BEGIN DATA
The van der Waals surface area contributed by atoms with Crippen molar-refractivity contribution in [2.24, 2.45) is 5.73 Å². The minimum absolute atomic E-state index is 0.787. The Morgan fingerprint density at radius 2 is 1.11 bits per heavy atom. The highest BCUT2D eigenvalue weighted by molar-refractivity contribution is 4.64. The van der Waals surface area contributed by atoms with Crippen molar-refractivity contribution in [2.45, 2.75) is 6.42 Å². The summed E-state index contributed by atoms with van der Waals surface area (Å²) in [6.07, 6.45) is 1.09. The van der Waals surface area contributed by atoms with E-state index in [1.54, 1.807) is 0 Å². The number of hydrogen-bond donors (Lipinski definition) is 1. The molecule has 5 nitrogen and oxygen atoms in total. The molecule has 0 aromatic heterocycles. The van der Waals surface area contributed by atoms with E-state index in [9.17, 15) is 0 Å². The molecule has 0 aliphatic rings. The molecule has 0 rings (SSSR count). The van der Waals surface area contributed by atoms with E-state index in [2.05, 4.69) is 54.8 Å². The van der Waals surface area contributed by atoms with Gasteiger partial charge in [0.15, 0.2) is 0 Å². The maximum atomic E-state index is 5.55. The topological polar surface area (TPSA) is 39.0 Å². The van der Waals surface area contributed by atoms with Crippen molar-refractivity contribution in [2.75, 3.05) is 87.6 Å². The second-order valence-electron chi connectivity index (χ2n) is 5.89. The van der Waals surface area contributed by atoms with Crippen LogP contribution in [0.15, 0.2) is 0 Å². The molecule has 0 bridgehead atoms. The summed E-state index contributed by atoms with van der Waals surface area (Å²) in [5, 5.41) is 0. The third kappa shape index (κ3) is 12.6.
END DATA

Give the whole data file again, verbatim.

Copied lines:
The van der Waals surface area contributed by atoms with Crippen molar-refractivity contribution in [2.24, 2.45) is 5.73 Å². The minimum absolute atomic E-state index is 0.787. The Morgan fingerprint density at radius 2 is 1.11 bits per heavy atom. The highest BCUT2D eigenvalue weighted by molar-refractivity contribution is 4.64. The van der Waals surface area contributed by atoms with Crippen molar-refractivity contribution in [2.45, 2.75) is 6.42 Å². The summed E-state index contributed by atoms with van der Waals surface area (Å²) in [6.07, 6.45) is 1.09. The van der Waals surface area contributed by atoms with E-state index in [1.54, 1.807) is 0 Å². The number of hydrogen-bond donors (Lipinski definition) is 1. The molecule has 5 nitrogen and oxygen atoms in total. The molecule has 0 aromatic heterocycles. The van der Waals surface area contributed by atoms with E-state index in [9.17, 15) is 0 Å². The molecule has 0 aliphatic rings. The molecule has 0 rings (SSSR count). The van der Waals surface area contributed by atoms with E-state index in [2.05, 4.69) is 54.8 Å². The van der Waals surface area contributed by atoms with Gasteiger partial charge in [0.15, 0.2) is 0 Å². The maximum atomic E-state index is 5.55. The topological polar surface area (TPSA) is 39.0 Å². The van der Waals surface area contributed by atoms with Crippen molar-refractivity contribution in [2.75, 3.05) is 87.6 Å². The second-order valence-electron chi connectivity index (χ2n) is 5.89. The van der Waals surface area contributed by atoms with Crippen LogP contribution in [0.15, 0.2) is 0 Å². The molecule has 0 bridgehead atoms. The summed E-state index contributed by atoms with van der Waals surface area (Å²) in [5, 5.41) is 0. The third kappa shape index (κ3) is 12.6.